The Horror Honeys: Hardcover Honey's Haunted Bookclub ~ Snowblind

Hardcover Honey's Haunted Bookclub ~ Snowblind

Hardcover Honey's Book of the Week – by Jocelyn

Snowblind by Christopher Golden

I feel like I should preface this by assuring you I did enjoy Snowblind and would welcome the opportunity to read other books by this author.  However, I made a crucial error in reading this chilly tale.  I read it while volunteering at an amateur road race (yes, your Hardcover Honey does have other hobbies, believe it or not) which means I read it mostly outdoors, mostly in the sun, and mostly being interrupted every 20 minutes.  Sooooo, clearly not the ideal conditions for this book, which demanded to be read on a wintry day, curled up on a couch, with gray skies outside and hot chocolate inside.

We are introduced to the small city of Coventry and its wide range of characters during the worst storm in centuries, and as the snow piles up, the tragedies do too.  Struggling restaurateur Ella Santos is stuck overnight with her bar & grill troubadour, TJ, who is unable to check on his aging mother during the blizzard.  Nearby, Allie Schapiro is hosting her boyfriend Niko overnight openly for the first time with her kids around.  Her two boys (Jake and Isaac) and Niko's daughter Miri don't seem to mind and everybody is getting along well.  Officer Joe Keenan is taking it slow on bad roads and keeping an eye out for wayward teenagers who have decided to go sledding under terrible conditions.  Doug Manning is struggling to keep his part-time job as a mechanic, frightened he will have to go home and tell his wife Cherie that he's lost another job.  The storm draws ever closer, slamming doors and windows around our little group of archetypes, almost as if it's coming for them in a malevolent way.

As the night progresses, each of these characters will indeed lose someone they love – some in dramatic ways (i.e. Isaac appears to have been dragged out a second-story window by some sort of snow goblin according to his older brother Jake) and some in less dramatic ways, like Niko, who just disappears in the falling snow and is neither found nor heard from again.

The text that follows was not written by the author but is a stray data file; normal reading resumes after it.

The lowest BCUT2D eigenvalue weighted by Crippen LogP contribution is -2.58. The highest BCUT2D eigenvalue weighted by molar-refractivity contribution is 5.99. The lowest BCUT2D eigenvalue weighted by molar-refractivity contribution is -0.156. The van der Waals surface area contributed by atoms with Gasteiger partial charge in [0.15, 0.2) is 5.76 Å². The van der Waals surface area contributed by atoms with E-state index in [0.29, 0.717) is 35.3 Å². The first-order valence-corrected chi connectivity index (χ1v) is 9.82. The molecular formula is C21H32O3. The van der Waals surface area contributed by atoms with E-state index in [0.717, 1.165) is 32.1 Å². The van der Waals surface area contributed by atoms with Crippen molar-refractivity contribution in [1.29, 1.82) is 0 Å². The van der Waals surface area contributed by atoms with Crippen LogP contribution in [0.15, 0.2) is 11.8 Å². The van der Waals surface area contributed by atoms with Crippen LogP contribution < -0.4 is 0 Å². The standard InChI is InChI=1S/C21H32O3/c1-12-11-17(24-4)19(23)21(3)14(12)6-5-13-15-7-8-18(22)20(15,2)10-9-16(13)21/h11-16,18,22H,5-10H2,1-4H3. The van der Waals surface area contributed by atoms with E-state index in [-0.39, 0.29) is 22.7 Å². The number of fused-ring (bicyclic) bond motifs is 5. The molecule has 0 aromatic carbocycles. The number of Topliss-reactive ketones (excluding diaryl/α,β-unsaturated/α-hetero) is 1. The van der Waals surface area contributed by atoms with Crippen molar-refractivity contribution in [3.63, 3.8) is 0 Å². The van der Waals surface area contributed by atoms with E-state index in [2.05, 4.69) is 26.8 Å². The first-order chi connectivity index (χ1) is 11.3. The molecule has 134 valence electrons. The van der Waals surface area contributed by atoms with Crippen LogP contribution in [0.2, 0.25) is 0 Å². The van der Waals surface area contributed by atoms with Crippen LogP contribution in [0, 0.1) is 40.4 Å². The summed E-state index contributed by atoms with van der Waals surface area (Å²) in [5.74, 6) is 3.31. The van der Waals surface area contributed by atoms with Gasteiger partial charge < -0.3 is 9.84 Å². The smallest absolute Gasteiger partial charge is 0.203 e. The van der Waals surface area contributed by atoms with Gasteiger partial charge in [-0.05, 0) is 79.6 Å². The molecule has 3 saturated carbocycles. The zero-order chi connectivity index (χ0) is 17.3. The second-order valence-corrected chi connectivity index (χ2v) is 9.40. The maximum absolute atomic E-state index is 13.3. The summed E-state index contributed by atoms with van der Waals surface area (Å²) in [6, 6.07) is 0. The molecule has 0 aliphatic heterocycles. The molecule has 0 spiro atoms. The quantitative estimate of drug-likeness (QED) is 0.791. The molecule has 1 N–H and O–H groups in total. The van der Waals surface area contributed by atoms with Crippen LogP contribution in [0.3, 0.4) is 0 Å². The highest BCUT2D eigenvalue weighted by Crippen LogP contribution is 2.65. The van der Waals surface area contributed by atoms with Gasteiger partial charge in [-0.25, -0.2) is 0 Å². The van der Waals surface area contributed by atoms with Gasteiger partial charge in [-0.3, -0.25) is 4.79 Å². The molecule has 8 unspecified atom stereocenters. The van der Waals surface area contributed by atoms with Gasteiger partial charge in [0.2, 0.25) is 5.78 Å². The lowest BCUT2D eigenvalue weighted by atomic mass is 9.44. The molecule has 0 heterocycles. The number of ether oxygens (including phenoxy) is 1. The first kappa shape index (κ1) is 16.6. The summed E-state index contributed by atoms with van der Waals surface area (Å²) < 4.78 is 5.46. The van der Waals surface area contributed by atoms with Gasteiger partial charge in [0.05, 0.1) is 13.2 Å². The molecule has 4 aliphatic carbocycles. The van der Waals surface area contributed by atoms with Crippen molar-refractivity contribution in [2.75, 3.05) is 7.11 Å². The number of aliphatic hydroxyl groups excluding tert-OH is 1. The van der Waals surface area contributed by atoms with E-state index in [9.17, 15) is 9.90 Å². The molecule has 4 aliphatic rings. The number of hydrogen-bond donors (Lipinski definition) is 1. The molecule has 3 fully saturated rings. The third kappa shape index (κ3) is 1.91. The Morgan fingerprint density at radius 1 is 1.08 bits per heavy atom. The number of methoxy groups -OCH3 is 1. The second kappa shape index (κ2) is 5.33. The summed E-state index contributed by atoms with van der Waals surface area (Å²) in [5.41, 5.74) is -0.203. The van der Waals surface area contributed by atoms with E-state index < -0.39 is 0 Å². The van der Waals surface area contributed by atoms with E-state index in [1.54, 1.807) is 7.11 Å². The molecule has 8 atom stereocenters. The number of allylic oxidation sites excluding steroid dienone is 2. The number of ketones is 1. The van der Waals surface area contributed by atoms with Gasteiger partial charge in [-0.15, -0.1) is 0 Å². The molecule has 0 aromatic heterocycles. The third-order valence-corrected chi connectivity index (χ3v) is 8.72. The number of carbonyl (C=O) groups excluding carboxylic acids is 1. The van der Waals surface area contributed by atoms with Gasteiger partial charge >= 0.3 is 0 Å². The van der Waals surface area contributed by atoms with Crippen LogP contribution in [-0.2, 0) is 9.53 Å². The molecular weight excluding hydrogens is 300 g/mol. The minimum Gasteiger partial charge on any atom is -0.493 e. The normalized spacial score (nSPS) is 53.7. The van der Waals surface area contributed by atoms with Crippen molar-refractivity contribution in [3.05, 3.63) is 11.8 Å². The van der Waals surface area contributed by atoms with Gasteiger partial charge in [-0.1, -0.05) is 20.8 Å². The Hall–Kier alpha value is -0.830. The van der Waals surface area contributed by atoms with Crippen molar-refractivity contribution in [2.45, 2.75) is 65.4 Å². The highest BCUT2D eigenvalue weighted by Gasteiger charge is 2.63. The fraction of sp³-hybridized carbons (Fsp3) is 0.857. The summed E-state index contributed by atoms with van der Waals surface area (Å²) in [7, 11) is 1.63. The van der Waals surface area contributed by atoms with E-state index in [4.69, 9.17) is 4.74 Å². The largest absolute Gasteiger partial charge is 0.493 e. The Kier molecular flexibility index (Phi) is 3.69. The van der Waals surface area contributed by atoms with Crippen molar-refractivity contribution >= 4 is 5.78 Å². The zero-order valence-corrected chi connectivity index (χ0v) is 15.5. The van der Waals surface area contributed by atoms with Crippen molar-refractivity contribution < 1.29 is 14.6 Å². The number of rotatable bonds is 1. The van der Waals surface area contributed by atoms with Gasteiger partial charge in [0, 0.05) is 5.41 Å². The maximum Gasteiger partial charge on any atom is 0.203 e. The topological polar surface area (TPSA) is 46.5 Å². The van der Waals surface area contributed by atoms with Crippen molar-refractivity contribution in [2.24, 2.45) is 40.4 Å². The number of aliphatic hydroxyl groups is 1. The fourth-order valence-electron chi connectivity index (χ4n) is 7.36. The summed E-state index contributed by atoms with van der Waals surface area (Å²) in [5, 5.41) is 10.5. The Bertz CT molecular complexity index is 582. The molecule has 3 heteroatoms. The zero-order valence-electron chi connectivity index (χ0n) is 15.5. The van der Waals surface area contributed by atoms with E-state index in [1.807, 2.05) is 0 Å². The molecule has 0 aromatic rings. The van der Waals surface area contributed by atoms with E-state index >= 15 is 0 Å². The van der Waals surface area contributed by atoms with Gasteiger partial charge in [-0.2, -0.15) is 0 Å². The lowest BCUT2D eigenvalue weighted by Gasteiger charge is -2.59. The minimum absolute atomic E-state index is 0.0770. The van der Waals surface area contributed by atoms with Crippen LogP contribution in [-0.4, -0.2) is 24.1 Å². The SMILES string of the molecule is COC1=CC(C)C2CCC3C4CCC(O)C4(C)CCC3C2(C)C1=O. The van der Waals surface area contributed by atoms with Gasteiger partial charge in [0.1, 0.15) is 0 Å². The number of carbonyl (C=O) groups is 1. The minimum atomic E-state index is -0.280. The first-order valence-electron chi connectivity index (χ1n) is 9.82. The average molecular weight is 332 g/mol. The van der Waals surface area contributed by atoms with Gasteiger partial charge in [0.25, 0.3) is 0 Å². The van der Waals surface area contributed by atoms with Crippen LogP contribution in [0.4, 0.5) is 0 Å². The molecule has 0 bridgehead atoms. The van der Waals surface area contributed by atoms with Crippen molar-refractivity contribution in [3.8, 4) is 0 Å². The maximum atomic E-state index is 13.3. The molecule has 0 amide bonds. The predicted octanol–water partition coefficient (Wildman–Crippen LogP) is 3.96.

All told, Coventry loses 18 people in the storm and when we next drop in to Coventry, 12 years later, the town is clearly worse for the wear.  As we pick back up with the good folks of Coventry, another storm is approaching, this one possibly as bad as the one that stole the lives of 18 people, women and children among them.  

Doug Manning has gone from bad to worse, plotting with some loser buddies about robbing rich people's houses while the residents are holed up in hotels during the storm.  Ella and TJ, although married and sharing a beloved daughter, Grace, have grown angry with each other and are facing the very real likelihood of divorce.  Allie is finding it hard to move on after Isaac's death, and as for his older brother Jake – well, he can't seem to finish anything in his life, not a house rehab, a relationship, or anything else as the death of his younger brother haunts him still.  Office Joe is also still haunted by his inability to save a young boy during the storm 12 years ago and by the possibility of a missing child in the approaching storm as well.

As the town buttons up and prepares for another onslaught of snow, people begin acting in funny ways.  Not the normal edginess that seems to come over the town when snow is forecast – no, much more specific oddities.  Like Doug's old girlfriend and Cherie's former bestie Angela, who suddenly appears at Doug's doorstep wanting to spend the day in bed with him and treating him as if they've been apart for ages instead of just a few years.  Or 12 year old Grace, who is suddenly watching old black-and-white sitcoms and referring to her parents as “TJ” and “Ella” instead of “Mom and Dad”.  And that missing child Officer Keenan is looking for?  Well, he's appeared on Jake's doorstep and he seems to know an awful lot about Jake and Isaac's childhood together.

If you guessed that the spirits of the missing have taken over the bodies of the living, then DING DING DING – you get a cookie – and for the most part this works beautifully.  Seeing how Golden slowly pulls the strings together and describes dawning realization was great.  There is some hocus-pocus about how these mysterious beings manifest during storms, what the evil presence is in the storm, how to move on and find peace, etc., but where Snowblind worked for me was in its portrayal of that sense of isolation and unease that comes with a big storm and the uncertainty we feel when we are left without explanation for a missing loved one.

It also boasted a fun action sequence at the end and a pretty bad-ass closing.  If they can perfect the horrible CGI fake snow effects from The Social Network and get the right cast, Snowblind could make a nice little piece of thriller cinema someday.  Fingers crossed!

Hardcover Honey verdict: Three out of five feet of snow for this one – brrrrrr.........